“Our daughter suffers from mental illness. It’s taken me almost four years to write those words. I’m not ashamed or embarrassed. I am, however, sad, exhausted, and a little bit angry. I’m sad, devastated actually, to have watched all she’s gone through and we are exhausted as a family. I’m also angry that she’s suffered — and will continue to suffer her whole life — to feel ‘normal,’ as she explains it. To feel ‘like my friends feel. To just be happy in a moment.’
At 16, she can better articulate how she’s feeling. It’s been a very long road to get here. When she was little, we used to think she was just particular. Everything had to be in order — her room, her toys — she was the boss of every playdate. When plans changed or something unexpected happened, we’d watch her panic turn into intense anger. She was a ‘glass half empty’ kind of child; capricious. She seemed weighed down by something we couldn’t see.
The younger years were manageable. It wasn’t until the end of middle school that things became difficult — impossible really. She started becoming disobedient. She changed friend groups suddenly and became interested in boys. Those things by themselves are pretty common as children become teenagers, I know. But her anger eventually turned to rage and her sadness would leave her in bed for days at a time.
We got her a therapist. They said she had anxiety and depression. We thought therapy would be enough. As the years went by, she acted out in ways that made me fearful — for her safety and for our ability to parent her. She started sneaking out of the house, sneaking people in. We got a security system and armed most of the windows. Her little brother, she discovered, didn’t have one on his, so she snuck out of his room one night, leaving his window cracked open while he slept. It was ten below zero that night.
Then, she’d be gone for days at a time. She failed a class in high school and frequently skipped class altogether to go who knows where. She started engaging in dangerous behavior and hanging out with people we didn’t know. She punched holes in walls. She took swings at us. We tried everything. We pulled her out of school and put her in a partial hospitalization program where’d she received therapy part of the day and school the other. We started her on medication. We called the police when she didn’t come home, filing her as a missing person.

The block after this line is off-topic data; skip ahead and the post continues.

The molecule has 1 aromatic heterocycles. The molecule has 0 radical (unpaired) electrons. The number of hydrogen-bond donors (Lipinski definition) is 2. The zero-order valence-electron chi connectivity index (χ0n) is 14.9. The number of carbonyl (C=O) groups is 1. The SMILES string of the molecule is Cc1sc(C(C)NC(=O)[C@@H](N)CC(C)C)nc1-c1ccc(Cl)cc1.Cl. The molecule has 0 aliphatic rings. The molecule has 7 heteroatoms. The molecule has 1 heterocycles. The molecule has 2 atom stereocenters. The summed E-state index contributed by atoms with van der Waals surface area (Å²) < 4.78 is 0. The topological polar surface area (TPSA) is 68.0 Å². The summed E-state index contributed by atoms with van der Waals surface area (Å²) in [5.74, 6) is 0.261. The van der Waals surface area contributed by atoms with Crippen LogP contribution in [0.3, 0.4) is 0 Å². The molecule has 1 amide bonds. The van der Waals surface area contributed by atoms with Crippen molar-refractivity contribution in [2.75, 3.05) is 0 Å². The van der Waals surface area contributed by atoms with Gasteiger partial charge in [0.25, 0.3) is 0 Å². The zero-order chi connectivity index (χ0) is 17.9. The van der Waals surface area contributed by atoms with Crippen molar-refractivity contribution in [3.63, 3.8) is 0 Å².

That’s the thing about mental illness. It’s so nuanced. It wasn’t like we could point to something we could see and say, ‘Ahh, that’s IT. Now we know how to treat her.’ She was diagnosed with other illnesses. We tried different therapists, different medications. She was spiraling out of control and there was nothing any of us could do to save her. Her illness seeped into every single piece of our lives — our other kids, our marriage, our jobs. We barely slept, worried the alarm would go off again and we’d be left wondering where she’d gone.
We finally made the decision to put her into a residential treatment center where she’d live for a period of time under 24-hour supervision. She’d have individual and group therapy. She’d go to school. She’d sleep there and eat her meals there. It was the first time she was ever out of the care of her family. I sobbed for weeks before she left. We couldn’t tell her what we’d planned because we knew she’d leave and not come back. It was the worst moment of my life telling her what we were doing as we drove there — that our number one job as parents was to keep her safe and we could no longer do that at home. I’ll never forget the look on her face. She told me she’d never forgive me. I felt like I’d failed her.
No one knows what to say. There were rumors. I knew people were talking. It’s not like having a child in the hospital with the flu or a broken bone. There were no lasagnas brought by concerned friends. We had a few people we could confide in — our lifelines. No one knows what to say. It’s lonely and terrifying. There’s still so much stigma around mental illness and even after four years of therapists, doctors, psychiatrists, and family therapy we still barely understood how to best support her. It is all-encompassing.
She spent nine months there. Nine months away from us. We visited her as much as they allowed and started bringing her home on weekends. She got better, then she got worse, which her therapist said would happen. She finally turned a corner. I believe she finally gave herself over to the process. We finally got a diagnosis I’d believed all along. She’s on the right medication and can use the skills she’s learned when she needs them. She’s done more work on herself than most of us will ever do in our lifetimes.
It’s hard to say what will happen in the future. I wish I could say things will only look up from here but that’s probably not the case. She will have to advocate for herself for the rest of her life. I believe she’ll always be on medication to manage her illness, and she’ll be judged for doing so. I hope when she’s my age mental illness won’t be something people still feel the need to keep secret. She’s the strongest person I know.”
This story was submitted to Love What Matters by Julie Scagell. You can follow her journey on Facebook at Julie Scagell, Writer. Do you have a similar experience? We’d like to hear your important journey. Submit your own story here. Be sure to subscribe to our free email newsletter for our best stories, and YouTube for our best videos.
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